In the last two decades more Nepalis have failed the School Leaving Certificate (SLC) exams than passed them. Since the employment segments are leery about hiring and grooming those who failed, we ultimately end up wasting a stunning mass of diverse talent every year. Not counting all the investment in primary and secondary education. This is becoming a nation of SLC-failed citizens.
The collective silence of the Nepali private sector about this waste is odd. As things stand, they complain about a lack of trained manpower in the country but fail to correlate this to the direct impact of poor SLC success rates. The collective future of the business sector is at stake. As business gets more competitive, and needs people with technical skills, knowledge and abilities, how will anyone line up tomorrow's skilled labour force for any growth-oriented company in Nepal? The cost of basic re-education and training will be high for any one company to shoulder, but collectively it becomes easier and feasible for them to start lobbying with the government for an education system that sees to it that students complete high school with employable skills.
It is a cop-out for business leaders to merely give out cash and medals to a handful of SLC-toppers and consider their job done. They must speak up and look for ways to work with other sectors to cut the indiscriminate waste of potential that the SLC effects. After all, a skilled workforce is in the direct interest of every business. Secondary education is too vital a subject to be left to the government and education activists to muddle through. How might business leaders go about tackling the scourge of SLC so that more Nepalis are able pursue a vocation of their choice? I would suggest three ways:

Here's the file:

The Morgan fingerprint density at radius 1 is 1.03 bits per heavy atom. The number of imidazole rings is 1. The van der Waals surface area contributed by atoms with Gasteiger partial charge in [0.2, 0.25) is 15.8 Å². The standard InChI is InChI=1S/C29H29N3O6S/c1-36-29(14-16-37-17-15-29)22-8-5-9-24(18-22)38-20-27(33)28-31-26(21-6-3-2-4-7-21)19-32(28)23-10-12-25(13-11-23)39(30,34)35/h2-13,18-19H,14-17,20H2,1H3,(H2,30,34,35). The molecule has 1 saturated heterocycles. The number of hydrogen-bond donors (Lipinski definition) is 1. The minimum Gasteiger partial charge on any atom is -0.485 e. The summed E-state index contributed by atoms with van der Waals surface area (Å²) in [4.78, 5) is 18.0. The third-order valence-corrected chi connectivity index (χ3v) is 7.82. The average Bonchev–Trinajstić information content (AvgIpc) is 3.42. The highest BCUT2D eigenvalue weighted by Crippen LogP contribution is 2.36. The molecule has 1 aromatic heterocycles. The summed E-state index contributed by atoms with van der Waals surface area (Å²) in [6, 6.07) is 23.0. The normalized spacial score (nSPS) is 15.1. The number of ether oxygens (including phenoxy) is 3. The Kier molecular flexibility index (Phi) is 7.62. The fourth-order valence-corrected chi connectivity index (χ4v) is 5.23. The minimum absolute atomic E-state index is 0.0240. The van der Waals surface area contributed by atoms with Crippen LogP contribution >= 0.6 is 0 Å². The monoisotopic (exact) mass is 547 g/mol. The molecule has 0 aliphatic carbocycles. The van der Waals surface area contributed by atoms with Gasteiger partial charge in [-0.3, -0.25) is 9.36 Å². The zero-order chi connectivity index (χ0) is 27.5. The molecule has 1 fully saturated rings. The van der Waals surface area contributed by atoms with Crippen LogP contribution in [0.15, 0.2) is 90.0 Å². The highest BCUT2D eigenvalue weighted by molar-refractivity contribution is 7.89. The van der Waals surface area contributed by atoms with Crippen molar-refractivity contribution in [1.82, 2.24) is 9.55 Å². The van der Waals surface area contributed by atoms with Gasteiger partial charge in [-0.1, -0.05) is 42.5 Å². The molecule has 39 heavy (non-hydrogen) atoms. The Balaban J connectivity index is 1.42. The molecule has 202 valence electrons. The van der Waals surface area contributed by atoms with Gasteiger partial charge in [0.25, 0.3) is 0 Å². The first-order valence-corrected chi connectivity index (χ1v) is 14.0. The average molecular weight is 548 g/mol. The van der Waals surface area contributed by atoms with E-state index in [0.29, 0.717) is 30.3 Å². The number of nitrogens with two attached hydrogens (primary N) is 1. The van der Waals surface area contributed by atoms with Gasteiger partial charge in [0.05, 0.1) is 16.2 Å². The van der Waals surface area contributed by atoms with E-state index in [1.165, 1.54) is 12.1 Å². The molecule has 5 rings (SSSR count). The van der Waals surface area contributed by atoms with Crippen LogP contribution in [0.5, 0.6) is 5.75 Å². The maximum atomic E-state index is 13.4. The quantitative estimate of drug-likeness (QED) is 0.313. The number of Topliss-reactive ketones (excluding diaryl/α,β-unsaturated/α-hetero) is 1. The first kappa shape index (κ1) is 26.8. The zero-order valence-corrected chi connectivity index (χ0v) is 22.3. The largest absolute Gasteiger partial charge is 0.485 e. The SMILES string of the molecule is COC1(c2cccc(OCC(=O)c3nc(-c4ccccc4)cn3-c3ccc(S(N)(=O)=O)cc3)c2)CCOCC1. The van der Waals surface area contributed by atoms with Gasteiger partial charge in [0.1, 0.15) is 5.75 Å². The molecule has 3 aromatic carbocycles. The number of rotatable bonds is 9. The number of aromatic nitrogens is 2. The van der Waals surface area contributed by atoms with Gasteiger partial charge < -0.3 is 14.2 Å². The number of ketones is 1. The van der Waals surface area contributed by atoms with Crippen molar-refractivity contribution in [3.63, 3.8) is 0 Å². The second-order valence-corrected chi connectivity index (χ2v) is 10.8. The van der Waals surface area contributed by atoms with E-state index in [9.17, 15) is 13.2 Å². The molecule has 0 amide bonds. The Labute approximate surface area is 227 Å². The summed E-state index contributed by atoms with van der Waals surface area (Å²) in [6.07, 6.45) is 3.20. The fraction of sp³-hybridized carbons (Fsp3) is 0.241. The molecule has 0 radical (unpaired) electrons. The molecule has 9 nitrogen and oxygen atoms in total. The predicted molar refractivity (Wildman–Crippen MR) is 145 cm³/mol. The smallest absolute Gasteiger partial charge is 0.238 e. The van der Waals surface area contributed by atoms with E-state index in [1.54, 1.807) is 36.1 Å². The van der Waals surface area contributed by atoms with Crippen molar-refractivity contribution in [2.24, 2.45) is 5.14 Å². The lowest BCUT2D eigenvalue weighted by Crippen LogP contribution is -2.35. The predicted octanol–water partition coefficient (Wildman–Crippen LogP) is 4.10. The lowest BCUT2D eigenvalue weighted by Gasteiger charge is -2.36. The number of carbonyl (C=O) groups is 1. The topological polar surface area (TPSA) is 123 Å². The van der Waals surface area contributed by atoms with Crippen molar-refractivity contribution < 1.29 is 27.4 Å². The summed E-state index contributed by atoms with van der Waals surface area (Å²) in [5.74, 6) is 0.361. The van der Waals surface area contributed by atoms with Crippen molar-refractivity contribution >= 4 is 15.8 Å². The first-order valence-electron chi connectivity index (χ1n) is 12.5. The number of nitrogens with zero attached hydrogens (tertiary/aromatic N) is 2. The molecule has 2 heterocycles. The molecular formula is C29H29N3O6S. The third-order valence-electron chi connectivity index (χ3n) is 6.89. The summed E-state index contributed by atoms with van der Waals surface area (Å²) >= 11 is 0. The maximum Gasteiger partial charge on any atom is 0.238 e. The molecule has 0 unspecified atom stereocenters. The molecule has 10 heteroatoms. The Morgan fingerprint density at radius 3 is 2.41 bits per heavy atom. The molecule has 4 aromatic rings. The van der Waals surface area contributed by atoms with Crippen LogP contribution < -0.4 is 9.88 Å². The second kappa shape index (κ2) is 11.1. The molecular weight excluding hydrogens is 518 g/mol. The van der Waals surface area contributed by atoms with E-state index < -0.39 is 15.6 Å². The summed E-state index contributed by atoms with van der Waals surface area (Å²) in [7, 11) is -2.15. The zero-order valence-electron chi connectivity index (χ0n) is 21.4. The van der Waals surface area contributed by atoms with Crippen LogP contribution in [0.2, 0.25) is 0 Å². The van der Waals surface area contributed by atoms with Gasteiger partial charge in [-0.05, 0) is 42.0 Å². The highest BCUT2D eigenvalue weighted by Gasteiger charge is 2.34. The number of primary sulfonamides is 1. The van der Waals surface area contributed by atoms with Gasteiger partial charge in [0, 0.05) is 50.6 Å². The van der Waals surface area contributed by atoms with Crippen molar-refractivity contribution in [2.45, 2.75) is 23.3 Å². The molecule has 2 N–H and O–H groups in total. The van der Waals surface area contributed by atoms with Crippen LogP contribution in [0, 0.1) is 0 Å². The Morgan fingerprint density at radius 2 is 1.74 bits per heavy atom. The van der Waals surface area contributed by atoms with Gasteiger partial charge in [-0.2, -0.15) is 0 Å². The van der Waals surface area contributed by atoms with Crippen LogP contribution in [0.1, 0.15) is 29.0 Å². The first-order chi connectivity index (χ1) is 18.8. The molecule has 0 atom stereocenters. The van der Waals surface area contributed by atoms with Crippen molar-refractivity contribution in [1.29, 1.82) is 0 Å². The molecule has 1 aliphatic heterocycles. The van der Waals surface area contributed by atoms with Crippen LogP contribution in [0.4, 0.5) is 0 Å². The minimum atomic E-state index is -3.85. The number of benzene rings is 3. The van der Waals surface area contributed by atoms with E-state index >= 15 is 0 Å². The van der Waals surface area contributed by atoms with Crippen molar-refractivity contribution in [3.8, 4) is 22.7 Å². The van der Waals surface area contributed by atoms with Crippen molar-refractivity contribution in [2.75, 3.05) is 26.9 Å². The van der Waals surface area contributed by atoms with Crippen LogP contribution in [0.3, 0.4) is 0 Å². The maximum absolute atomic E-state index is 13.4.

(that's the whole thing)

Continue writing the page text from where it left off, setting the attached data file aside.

Remove the stigma surrounding SLC-failures: Studies done in the West tracking former students over the course of their careers, have consistently shown that there is very little correlation between educational achievement and on-the-job success. In Nepal too, it's safe to say that most jobs require different sorts of skills than ones tested by memorise-and-regurgitate SLC exams. A Sherpa boy from Solukhumbu may fail a paper on Nepali grammar and be an out-and-out SLC-failure, as is often the case, but make a great success of a trekking agency.
In Britain, students who do seven O level or equivalent papers, and pass only four can sell themselves as '4 O levels pass candidates' to the job market. Why not allow our students too do something similar, and let the market decide whom it wants to hire? This is where interventions by business leaders can make a difference. A few years ago, the then UML government had announced a scheme for recognising SLC-failures as job market candidates, but the absence of political will killed the concept.
Market-related skills: Business houses can sponsor SLC-failed students to obtain trade-related skills and later handpick the smartest ones for their corporations. As medicine, dentistry, engineering and even accounting become areas of specialisation in Nepal, there is an unfulfilled demand for related technicians to operate the machines and do the routine work. These technicians need not be SLC graduates, and their work can be performed by anyone with basic literacy skills, appropriate training and common sense.
Entrepreneurship education: This kind of training, often for free or for nominal fees, has fast become the favoured program among donors and NGOs. Unfortunately these schemes turn a blind eye towards the biggest constraint that entrepreneurs face-marketing and selling their services and products. Business leaders can step in and offer advice with hands-on involvement in designing such educational programs.
All said and done, the trouble with SLC is that it is too closely tied to the job market for all the wrong reasons. The sooner businesses help undo that bond, while pushing the government to revamp the SLC system, the faster Nepalis-regardless of how many SLC papers they fail in-will be able to make a decent living.